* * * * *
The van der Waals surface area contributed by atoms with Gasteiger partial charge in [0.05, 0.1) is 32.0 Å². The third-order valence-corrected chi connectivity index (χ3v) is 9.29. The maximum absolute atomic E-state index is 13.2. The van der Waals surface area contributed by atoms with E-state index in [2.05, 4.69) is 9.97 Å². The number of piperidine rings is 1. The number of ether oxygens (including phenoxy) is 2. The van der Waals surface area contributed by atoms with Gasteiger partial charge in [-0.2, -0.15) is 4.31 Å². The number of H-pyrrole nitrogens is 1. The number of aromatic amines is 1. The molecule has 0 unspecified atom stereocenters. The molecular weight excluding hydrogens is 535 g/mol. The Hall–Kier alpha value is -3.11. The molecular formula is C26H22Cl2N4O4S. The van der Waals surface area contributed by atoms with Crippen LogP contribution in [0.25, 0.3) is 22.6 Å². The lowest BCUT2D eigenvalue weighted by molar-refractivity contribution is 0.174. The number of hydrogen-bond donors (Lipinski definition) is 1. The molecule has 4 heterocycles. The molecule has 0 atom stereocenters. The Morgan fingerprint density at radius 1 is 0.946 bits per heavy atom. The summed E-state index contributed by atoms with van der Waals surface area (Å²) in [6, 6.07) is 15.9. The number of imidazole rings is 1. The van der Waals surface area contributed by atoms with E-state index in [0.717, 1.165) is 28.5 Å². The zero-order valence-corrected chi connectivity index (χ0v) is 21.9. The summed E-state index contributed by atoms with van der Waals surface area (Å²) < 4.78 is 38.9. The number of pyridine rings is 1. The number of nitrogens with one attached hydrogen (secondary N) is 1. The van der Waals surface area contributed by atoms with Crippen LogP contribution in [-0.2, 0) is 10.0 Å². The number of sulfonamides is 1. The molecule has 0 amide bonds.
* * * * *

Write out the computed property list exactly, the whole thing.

The van der Waals surface area contributed by atoms with Gasteiger partial charge in [0.05, 0.1) is 32.0 Å². The third-order valence-corrected chi connectivity index (χ3v) is 9.29. The maximum absolute atomic E-state index is 13.2. The van der Waals surface area contributed by atoms with E-state index in [2.05, 4.69) is 9.97 Å². The number of piperidine rings is 1. The number of ether oxygens (including phenoxy) is 2. The van der Waals surface area contributed by atoms with Gasteiger partial charge in [-0.2, -0.15) is 4.31 Å². The number of H-pyrrole nitrogens is 1. The number of aromatic amines is 1. The molecule has 0 unspecified atom stereocenters. The molecular weight excluding hydrogens is 535 g/mol. The Hall–Kier alpha value is -3.11. The molecular formula is C26H22Cl2N4O4S. The van der Waals surface area contributed by atoms with Crippen LogP contribution in [0.25, 0.3) is 22.6 Å². The lowest BCUT2D eigenvalue weighted by molar-refractivity contribution is 0.174. The number of hydrogen-bond donors (Lipinski definition) is 1. The molecule has 4 heterocycles. The molecule has 0 atom stereocenters. The Morgan fingerprint density at radius 1 is 0.946 bits per heavy atom. The summed E-state index contributed by atoms with van der Waals surface area (Å²) in [6, 6.07) is 15.9. The number of imidazole rings is 1. The van der Waals surface area contributed by atoms with E-state index in [0.717, 1.165) is 28.5 Å². The zero-order valence-corrected chi connectivity index (χ0v) is 21.9. The summed E-state index contributed by atoms with van der Waals surface area (Å²) < 4.78 is 38.9. The number of pyridine rings is 1. The number of nitrogens with one attached hydrogen (secondary N) is 1. The van der Waals surface area contributed by atoms with Crippen LogP contribution in [-0.2, 0) is 10.0 Å². The number of sulfonamides is 1. The molecule has 0 amide bonds.